Cough, sneeze, watery eyes, runny nose, irritated skin, sometimes a wheeze and itchy throat: Sound familiar? Yes, all are symptoms associated with allergies. An allergy is a sign that the body has encountered something it doesn’t like and is objecting to having it around. Allergies may result from almost anything that can be touched, breathed or ingested. They are particularly annoying to children and often lead to a number of miseries including irritability, loss of sleep, and poor appetite. In many instances they may be the forerunners of illnesses such as ear infections, asthma and eczema. Allergies may be evident as early as the first few days of life although most show up just a bit later.


In early childhood, skin rashes, upset stomach and diarrhea may be the first signs of allergy, especially if a baby is bottle-fed on cow’s milk formulas.

Red, watery and itchy eyes, along with runny nose, cough, sneezing and wheezing are commonly seen symptoms of allergies in toddlers and pre-school children.

Stomachaches, diarrhea, loss of appetite and loss of weight are less common but do occur.

In severe allergies, such as those from stinging insects, peanuts or dairy products, a condition known as anaphylaxis may occur. This condition is characterized by difficulty breathing, pale and clammy skin and loss of consciousness.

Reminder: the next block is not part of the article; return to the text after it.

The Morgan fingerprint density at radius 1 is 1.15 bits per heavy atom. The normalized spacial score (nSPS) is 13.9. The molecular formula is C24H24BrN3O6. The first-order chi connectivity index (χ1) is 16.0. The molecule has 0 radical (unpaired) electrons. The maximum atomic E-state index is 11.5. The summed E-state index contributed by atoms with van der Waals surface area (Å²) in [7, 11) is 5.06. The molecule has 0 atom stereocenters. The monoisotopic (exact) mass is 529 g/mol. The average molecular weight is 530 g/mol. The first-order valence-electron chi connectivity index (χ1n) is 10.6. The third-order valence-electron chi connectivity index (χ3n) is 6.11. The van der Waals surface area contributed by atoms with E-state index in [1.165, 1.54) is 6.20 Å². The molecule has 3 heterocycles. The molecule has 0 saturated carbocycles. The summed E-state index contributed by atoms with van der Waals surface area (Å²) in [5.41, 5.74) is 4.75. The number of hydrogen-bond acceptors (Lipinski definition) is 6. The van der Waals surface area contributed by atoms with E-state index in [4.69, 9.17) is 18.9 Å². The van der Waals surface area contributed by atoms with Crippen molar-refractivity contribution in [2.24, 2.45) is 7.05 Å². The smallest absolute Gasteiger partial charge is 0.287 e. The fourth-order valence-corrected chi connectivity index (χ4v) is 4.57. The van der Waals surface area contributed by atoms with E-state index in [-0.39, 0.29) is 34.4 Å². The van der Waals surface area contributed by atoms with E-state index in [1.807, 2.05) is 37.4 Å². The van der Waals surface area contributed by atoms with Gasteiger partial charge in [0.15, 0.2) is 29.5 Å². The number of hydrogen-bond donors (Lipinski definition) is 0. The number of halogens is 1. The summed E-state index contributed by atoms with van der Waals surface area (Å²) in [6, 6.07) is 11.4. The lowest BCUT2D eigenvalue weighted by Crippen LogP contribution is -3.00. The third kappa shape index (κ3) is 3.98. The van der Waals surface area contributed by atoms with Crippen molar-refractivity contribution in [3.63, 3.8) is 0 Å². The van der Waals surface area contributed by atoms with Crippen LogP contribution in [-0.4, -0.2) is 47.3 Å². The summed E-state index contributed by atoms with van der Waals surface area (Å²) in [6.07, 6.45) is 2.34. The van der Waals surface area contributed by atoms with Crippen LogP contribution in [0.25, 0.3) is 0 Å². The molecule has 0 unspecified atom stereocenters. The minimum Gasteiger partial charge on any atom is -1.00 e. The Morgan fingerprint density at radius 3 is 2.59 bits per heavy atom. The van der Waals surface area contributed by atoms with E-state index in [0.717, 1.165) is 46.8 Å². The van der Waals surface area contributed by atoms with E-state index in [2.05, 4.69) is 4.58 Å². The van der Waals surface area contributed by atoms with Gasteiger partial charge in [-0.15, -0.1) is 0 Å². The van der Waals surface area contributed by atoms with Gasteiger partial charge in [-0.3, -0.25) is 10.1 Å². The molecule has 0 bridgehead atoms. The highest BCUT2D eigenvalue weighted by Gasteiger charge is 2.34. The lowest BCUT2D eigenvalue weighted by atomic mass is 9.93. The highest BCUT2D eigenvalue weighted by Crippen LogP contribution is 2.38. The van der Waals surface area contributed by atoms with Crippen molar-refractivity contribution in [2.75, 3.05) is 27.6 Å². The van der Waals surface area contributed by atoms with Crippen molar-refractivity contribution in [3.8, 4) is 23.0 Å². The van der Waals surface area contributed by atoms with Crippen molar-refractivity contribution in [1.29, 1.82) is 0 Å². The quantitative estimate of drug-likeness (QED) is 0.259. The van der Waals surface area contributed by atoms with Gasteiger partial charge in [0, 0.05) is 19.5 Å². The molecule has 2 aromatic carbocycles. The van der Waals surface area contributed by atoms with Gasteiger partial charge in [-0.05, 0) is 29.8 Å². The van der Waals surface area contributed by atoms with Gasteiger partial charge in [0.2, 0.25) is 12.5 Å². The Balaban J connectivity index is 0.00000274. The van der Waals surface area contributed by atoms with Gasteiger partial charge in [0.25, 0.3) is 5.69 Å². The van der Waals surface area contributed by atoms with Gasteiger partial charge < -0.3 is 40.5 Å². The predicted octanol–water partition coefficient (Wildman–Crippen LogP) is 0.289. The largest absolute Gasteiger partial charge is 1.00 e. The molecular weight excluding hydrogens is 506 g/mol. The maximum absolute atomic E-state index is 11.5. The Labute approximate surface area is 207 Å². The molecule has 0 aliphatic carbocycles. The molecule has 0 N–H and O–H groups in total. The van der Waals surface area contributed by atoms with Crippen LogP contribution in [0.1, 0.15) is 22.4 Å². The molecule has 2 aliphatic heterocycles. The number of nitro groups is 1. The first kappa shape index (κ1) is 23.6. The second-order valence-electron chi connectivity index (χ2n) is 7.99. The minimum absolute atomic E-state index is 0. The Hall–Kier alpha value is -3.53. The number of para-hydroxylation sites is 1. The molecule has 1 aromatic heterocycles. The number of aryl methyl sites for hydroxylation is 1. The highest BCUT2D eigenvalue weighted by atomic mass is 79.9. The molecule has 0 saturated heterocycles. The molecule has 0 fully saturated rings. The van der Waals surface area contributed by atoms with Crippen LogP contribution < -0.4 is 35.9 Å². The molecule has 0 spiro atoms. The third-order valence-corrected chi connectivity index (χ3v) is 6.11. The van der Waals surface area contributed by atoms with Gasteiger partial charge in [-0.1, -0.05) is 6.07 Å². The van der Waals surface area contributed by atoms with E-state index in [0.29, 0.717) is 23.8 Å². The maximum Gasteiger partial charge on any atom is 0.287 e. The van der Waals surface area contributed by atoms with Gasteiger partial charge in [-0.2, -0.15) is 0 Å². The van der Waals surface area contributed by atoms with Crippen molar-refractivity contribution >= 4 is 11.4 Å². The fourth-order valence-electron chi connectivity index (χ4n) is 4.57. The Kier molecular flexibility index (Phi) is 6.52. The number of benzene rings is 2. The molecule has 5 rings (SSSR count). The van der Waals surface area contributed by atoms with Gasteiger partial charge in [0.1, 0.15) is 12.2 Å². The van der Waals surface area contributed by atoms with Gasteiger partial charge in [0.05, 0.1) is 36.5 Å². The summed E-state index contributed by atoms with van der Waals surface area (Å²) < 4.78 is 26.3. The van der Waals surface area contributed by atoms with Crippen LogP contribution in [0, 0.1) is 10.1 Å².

Begin by a careful assessment of when allergic symptoms occur and what contact with food, plant, product or insect may be associated.

When an offending substance, such as a dairy product, eggs or poison ivy is known, avoid it!

Elimination diets may help pinpoint allergies to foods.

Antihistamines, cortisone creams and other medications should be used only upon medical advice.


Symptoms persist in spite of attempts to avoid contact with suspected offenders.

Eczema develops.

Wheezing occurs.

Immediately, if signs of severe reactions develop.

Most allergies are more irritating than life threatening. However, children who do exhibit symptoms should be evaluated for a possible cause and steps taken to initiate treatment. If there is a potential for a severe reaction, an automatic injection system of epinephrine, such as an epi-pen, should always be readily available. The goals to managing allergies include avoiding, whenever possible what causes them, following medical advice, knowing how to handle an emergency and keeping a good supply of tissues handy for the inevitable coughs, sneezes and runny noses!